With the final results after applying this equation, you will be able to work out a figure proposing what the property is actually valued at from your investor’s perspective.

As you can see. With simple mathematics, you should be able to tell why NOI in the previous step is a critical element in this whole assessment viability process.

If you use the numbers provided by a seller before your own calculation, and work out a capitalization rate of 7%, you need to ask yourself if this is what you are going after in this particular investment.

Now if the seller has absolutely no idea what he’s doing and provide figures that result in a capitalization rate of 20% due to a low selling price, you might want to consider closing the deal as soon as possible as he is most probably grossly undervaluing the property.

Or maybe… you have your numbers in a twist?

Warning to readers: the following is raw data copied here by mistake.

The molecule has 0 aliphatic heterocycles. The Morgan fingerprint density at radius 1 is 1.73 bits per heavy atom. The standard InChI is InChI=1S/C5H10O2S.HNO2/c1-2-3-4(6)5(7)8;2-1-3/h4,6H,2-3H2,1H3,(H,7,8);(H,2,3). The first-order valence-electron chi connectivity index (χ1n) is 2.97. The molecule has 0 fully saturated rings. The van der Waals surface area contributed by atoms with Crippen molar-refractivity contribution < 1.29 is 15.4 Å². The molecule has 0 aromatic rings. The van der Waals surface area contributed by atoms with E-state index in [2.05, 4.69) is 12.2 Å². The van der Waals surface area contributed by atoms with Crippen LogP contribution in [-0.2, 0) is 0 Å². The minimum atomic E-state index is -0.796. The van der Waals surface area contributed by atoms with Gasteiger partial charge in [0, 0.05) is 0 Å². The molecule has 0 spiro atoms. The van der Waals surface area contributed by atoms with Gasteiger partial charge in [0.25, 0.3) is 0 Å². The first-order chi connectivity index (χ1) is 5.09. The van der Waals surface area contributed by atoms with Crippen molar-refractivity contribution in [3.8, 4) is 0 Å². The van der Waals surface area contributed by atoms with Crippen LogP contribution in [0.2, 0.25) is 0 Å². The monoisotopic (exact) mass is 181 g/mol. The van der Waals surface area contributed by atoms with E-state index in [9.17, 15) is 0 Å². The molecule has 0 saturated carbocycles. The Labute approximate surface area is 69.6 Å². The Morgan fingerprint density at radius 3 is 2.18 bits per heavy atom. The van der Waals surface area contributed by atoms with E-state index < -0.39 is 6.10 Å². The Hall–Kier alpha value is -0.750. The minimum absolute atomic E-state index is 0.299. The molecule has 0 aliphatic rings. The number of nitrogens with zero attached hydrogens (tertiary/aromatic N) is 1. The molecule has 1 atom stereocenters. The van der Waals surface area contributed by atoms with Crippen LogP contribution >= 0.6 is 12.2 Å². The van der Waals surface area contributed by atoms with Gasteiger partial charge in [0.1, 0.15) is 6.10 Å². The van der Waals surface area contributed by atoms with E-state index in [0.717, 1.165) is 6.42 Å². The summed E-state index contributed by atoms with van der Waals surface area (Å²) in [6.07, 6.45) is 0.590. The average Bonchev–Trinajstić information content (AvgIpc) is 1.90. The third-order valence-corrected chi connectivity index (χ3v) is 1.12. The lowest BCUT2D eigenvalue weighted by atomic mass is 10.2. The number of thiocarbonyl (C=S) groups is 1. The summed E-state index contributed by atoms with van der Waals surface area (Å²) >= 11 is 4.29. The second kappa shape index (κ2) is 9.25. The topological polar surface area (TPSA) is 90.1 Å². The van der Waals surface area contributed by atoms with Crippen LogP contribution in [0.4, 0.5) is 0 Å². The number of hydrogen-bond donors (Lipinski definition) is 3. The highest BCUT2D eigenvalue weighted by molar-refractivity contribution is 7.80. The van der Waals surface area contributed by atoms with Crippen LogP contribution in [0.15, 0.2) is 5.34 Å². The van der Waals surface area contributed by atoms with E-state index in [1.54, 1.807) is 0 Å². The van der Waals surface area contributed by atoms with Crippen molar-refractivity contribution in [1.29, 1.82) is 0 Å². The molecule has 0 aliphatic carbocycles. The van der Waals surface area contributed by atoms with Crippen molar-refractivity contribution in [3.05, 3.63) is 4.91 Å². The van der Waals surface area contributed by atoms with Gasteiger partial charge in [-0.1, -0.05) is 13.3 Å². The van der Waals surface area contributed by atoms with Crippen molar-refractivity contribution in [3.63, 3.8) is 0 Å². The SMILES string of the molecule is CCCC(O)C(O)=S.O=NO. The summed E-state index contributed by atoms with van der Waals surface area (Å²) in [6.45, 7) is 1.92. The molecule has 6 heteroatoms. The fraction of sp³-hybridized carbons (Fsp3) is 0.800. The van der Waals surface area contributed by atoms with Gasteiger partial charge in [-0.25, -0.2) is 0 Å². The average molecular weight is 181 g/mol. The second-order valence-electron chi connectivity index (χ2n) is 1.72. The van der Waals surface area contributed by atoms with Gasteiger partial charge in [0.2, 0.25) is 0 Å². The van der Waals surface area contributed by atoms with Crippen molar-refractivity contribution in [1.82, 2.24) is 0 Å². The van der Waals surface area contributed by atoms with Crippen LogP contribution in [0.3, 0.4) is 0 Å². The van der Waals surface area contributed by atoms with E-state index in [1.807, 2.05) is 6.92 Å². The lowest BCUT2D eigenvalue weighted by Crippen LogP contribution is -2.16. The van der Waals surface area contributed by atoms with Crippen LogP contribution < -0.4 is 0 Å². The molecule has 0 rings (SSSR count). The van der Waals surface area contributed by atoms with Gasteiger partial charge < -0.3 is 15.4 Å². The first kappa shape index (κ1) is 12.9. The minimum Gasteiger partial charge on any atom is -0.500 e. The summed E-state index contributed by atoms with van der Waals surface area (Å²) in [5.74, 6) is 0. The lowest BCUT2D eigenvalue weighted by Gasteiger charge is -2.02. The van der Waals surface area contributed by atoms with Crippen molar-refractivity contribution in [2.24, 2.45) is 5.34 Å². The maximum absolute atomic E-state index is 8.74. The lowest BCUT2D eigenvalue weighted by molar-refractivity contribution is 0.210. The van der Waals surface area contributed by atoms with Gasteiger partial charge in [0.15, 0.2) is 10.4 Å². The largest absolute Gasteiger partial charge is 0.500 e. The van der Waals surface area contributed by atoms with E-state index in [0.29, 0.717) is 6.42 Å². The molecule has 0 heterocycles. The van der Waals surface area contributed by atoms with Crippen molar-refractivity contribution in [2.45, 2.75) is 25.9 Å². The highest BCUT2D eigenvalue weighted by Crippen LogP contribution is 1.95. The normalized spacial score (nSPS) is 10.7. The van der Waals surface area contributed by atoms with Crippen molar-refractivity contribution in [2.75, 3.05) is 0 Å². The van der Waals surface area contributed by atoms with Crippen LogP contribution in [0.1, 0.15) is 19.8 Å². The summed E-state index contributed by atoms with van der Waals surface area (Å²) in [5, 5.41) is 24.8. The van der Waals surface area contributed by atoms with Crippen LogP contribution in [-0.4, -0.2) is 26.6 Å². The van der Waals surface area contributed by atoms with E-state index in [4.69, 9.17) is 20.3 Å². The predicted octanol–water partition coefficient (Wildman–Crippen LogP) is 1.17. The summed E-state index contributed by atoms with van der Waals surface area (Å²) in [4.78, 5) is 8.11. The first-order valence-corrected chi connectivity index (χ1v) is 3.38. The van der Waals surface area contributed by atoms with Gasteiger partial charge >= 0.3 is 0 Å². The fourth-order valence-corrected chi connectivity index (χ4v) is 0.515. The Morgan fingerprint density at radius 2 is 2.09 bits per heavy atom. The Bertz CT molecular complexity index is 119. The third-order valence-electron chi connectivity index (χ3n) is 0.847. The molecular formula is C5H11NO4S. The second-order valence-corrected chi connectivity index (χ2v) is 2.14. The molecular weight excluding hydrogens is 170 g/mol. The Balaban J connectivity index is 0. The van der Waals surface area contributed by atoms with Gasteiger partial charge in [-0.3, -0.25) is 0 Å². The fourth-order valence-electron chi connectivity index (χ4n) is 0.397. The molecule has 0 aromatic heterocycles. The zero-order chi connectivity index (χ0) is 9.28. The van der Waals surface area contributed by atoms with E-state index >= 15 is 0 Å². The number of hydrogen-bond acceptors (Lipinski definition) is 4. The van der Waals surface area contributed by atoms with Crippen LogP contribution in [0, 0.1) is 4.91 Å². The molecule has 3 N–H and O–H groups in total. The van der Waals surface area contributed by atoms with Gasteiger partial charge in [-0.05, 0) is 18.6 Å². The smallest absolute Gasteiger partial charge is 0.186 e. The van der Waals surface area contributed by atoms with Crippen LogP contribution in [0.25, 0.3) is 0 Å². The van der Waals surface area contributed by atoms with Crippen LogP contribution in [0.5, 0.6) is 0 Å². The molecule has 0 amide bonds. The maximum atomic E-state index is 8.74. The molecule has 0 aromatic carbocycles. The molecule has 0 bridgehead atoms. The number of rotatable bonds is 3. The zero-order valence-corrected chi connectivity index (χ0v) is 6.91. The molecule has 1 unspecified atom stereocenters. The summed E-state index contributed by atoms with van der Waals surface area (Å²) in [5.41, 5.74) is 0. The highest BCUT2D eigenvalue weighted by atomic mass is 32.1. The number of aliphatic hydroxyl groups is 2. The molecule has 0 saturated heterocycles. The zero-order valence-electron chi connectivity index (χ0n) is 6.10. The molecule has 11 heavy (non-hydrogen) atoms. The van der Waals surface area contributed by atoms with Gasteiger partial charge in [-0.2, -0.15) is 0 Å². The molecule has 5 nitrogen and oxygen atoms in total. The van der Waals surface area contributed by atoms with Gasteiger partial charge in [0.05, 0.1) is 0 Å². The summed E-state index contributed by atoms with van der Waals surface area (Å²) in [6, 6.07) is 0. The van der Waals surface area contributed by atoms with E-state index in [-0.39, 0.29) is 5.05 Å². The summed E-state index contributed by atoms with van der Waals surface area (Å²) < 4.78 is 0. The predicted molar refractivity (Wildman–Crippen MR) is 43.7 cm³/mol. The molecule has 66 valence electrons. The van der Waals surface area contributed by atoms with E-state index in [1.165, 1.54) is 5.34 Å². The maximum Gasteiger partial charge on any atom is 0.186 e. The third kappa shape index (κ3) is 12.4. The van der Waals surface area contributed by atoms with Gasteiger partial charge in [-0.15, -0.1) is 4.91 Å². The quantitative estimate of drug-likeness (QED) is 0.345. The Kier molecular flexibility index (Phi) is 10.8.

On the other hand, if you bring an industry capitalization rate into the picture and divide NOI with it, you would get the market price of the property in question.

Which leads to the question. Is the asking price higher or lower than the market value?

5) Returns after mortgage

The biggest expense that will be constantly chewing on your profits are the mortgage payments.

So it wouldn’t be fair at all to count your chickens before factoring in the mortgage expense.

Let’s say for example that a transaction price of $250,000 has been agreed. And you are taking up an 80% loan-to-value with 20% down payment. At a term of 20 years at 7%, we are looking at an annual expense of about $18,500.

If the NOI is $22,500, this would work out to $4,000 projected profit.

Taking into account the 20% down payment of $50,000, $4,000 divided by $50,000 would give us 8% cash-on-cash return.

Does 8% come close to your investment goals?

In closing this chapter, take note that this 5-step assessment process is a a very basic analysis system. When you get more involved in real estate investment, it is paramount that you will be using much more ratios and formulas to judge investment viability.

But for those who don’t do a lot of calculations before investing in rental property, this process is the very least that you should perform in order to get a general overview of how good a deal really is.